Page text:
Within the national security framework of threats and challenges, and against the seemingly universal backdrop of lower budgets for defense, the contributors present varying views on the types of air power capability a state should have and those it does not need. The contributors consider each air force separately and how each is structured to remain sustainable and efficient in accordance with its national strategic infrastructure.
The research is based on original sources and an extensive set of interviews and talks with key individuals including ambassadors, ministers and civil servants, and other senior national and international actors, in addition to discussions with several hundred politicians at local levels, students and NGO representatives. The authors also use their first-hand knowledge and insights to complement the documentation, interviews and discussions.
The book is divided into three parts. The first section presents a historical perspective on airpower theory and airpower strategy, tracing their evolution from the 1920s to the 1980s. The second section contains in-depth examinations of the strategic concepts that John R. Boyd and John A. Warden developed in the 1980s and 1990s, with an emphasis on their contemporary relevance. The final section provides further context on modern airpower theory and strategy. Theory, in this setting, serves as the basic paradigm, strategy represents its generic, mechanisms-centered application, and plans of campaign constitute the specific steps for any given situation.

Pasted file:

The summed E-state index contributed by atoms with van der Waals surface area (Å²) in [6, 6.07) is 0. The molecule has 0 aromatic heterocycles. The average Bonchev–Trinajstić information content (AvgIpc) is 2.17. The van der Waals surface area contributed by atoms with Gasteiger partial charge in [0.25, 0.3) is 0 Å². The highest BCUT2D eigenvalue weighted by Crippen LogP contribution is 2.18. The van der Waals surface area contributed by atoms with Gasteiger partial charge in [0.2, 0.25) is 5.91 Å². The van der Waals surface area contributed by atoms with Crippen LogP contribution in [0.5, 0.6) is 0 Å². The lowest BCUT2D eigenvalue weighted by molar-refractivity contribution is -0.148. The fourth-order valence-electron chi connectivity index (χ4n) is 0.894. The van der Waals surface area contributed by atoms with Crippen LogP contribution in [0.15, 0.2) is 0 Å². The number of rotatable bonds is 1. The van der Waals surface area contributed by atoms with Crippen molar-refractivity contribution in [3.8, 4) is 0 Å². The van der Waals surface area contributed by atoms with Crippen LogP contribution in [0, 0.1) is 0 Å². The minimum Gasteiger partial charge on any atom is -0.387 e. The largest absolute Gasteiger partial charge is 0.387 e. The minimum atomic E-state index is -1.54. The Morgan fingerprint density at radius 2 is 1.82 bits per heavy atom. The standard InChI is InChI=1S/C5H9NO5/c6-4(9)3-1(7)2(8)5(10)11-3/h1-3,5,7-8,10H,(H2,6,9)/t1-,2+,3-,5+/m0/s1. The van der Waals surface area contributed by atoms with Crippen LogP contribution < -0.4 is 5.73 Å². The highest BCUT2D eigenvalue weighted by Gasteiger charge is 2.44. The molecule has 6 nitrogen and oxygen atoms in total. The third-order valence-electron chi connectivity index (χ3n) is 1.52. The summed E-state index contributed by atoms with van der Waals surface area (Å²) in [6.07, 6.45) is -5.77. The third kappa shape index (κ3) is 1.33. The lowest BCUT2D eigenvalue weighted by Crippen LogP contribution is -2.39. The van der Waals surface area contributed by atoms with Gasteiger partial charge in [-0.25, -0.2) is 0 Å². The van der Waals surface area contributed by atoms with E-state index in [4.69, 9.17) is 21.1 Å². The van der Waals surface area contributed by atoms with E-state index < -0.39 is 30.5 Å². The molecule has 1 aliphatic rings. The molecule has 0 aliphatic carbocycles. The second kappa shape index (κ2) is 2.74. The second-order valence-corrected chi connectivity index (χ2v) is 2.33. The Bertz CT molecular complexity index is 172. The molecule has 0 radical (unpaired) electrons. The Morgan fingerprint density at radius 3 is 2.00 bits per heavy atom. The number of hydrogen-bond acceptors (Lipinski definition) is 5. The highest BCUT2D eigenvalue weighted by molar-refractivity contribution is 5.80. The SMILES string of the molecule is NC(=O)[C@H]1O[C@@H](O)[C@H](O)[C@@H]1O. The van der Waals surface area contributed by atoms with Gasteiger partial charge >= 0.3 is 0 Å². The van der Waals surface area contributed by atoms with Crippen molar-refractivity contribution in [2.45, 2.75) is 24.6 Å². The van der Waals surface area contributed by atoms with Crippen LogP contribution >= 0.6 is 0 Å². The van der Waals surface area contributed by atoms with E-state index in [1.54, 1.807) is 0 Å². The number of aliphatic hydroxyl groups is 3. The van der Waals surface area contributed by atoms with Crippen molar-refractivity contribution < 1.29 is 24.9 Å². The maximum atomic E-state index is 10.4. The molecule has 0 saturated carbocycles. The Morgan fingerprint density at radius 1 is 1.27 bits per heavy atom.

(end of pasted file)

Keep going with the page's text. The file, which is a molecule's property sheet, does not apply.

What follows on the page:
In short, the authors look beyond the land-centric, battlefield-oriented paradigm that has continued to dominate military theories and strategies long after airpower offered new options. The book acknowledges the essential role of advanced technology in improving airpower capabilities, but emphasizes that air services must cultivate and harness the intellectual acumen of airmen and encourage officers and men to think conceptually and strategically about the application of aerospace power. Modern airpower can offer political decision-makers more and better options—provided the underlying strategy coherently links the application of airpower directly to the end-state objectives rather than limiting it to “the battle.”
The book recommends that all countries should consider establishing a dynamic and vibrant environment for mastering aerospace history, theory, strategy, and doctrine; a milieu for cultivating broader knowledge of and insight into airpower; and a setting in which airpower experts have the opportunity to communicate their narrative to politicians, the media, and fellow officers, and to interact to mutual benefit with experts from all sectors of governance. This effort should emphasize the potentially unique contribution of airpower to political objectives and joint operations, and in turn connect to operational headquarters that do operational planning. Mastering such strategic thought lies at the heart of the military profession, but it requires in-depth knowledge and understanding of theory, strategy, and airpower, and transcends traditional metrics.
Dr. John Andreas Olsen has written an insightful, compelling biography of retired U.S. Air Force colonel John A. Warden III, the brilliant but controversial air warfare theorist and architect of Operation Desert Storm's air campaign. Warden's radical ideas about air power's purposes and applications, promulgated at the expense of his own career, sparked the ongoing revolution in military affairs. Legendary in defense circles, Warden is also the author of The Air Campaign: Planning for Combat (republished by Brassey's, Inc. in 1989). Presenting both the positives and negatives of Warden's personality and impact in this objective portrait, Olsen offers a trenchant analysis of his revolutionary ideas and great accomplishments.